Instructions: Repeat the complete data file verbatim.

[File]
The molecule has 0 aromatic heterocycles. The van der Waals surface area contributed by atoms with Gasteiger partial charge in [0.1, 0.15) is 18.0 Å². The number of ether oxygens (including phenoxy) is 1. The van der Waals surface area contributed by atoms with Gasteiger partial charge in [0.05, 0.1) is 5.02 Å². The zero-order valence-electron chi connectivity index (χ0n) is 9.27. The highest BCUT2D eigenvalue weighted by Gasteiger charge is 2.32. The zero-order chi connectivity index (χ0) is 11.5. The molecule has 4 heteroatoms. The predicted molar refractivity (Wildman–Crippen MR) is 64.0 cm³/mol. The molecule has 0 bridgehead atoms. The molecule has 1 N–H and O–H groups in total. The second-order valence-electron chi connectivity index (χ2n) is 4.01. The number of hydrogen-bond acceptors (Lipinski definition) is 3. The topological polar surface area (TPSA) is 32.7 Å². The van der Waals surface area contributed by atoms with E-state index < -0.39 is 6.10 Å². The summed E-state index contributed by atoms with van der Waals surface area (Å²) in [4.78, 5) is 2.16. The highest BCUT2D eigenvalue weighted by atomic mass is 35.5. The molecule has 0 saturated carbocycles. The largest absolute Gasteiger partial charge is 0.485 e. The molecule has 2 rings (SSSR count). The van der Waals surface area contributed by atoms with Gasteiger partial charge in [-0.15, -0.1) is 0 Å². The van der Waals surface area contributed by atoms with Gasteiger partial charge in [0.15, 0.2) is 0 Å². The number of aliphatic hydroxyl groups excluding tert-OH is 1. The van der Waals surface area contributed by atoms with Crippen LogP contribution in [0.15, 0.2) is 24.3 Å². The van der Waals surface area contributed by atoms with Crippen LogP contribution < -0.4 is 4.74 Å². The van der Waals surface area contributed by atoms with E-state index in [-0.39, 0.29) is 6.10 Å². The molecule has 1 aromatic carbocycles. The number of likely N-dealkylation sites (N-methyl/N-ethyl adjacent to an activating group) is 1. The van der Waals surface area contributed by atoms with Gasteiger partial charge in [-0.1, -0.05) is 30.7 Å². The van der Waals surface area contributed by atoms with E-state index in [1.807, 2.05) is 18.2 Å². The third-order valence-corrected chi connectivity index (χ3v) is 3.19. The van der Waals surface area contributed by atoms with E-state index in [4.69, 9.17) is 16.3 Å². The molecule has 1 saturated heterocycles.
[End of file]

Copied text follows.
The molecule has 0 aromatic heterocycles. The van der Waals surface area contributed by atoms with Gasteiger partial charge in [0.1, 0.15) is 18.0 Å². The number of ether oxygens (including phenoxy) is 1. The van der Waals surface area contributed by atoms with Gasteiger partial charge in [0.05, 0.1) is 5.02 Å². The zero-order valence-electron chi connectivity index (χ0n) is 9.27. The highest BCUT2D eigenvalue weighted by Gasteiger charge is 2.32. The zero-order chi connectivity index (χ0) is 11.5. The molecule has 4 heteroatoms. The predicted molar refractivity (Wildman–Crippen MR) is 64.0 cm³/mol. The molecule has 0 bridgehead atoms. The molecule has 1 N–H and O–H groups in total. The second-order valence-electron chi connectivity index (χ2n) is 4.01. The number of hydrogen-bond acceptors (Lipinski definition) is 3. The topological polar surface area (TPSA) is 32.7 Å². The van der Waals surface area contributed by atoms with E-state index < -0.39 is 6.10 Å². The summed E-state index contributed by atoms with van der Waals surface area (Å²) in [4.78, 5) is 2.16. The highest BCUT2D eigenvalue weighted by atomic mass is 35.5. The molecule has 0 saturated carbocycles. The largest absolute Gasteiger partial charge is 0.485 e. The molecule has 2 rings (SSSR count). The van der Waals surface area contributed by atoms with Gasteiger partial charge in [-0.15, -0.1) is 0 Å². The van der Waals surface area contributed by atoms with Gasteiger partial charge in [0.15, 0.2) is 0 Å². The number of aliphatic hydroxyl groups excluding tert-OH is 1. The van der Waals surface area contributed by atoms with Crippen LogP contribution in [0.15, 0.2) is 24.3 Å². The van der Waals surface area contributed by atoms with Crippen LogP contribution < -0.4 is 4.74 Å². The van der Waals surface area contributed by atoms with E-state index in [-0.39, 0.29) is 6.10 Å². The molecule has 1 aromatic carbocycles. The number of likely N-dealkylation sites (N-methyl/N-ethyl adjacent to an activating group) is 1. The van der Waals surface area contributed by atoms with Gasteiger partial charge in [-0.1, -0.05) is 30.7 Å². The van der Waals surface area contributed by atoms with E-state index in [1.807, 2.05) is 18.2 Å². The third-order valence-corrected chi connectivity index (χ3v) is 3.19. The van der Waals surface area contributed by atoms with E-state index in [4.69, 9.17) is 16.3 Å². The molecule has 1 saturated heterocycles.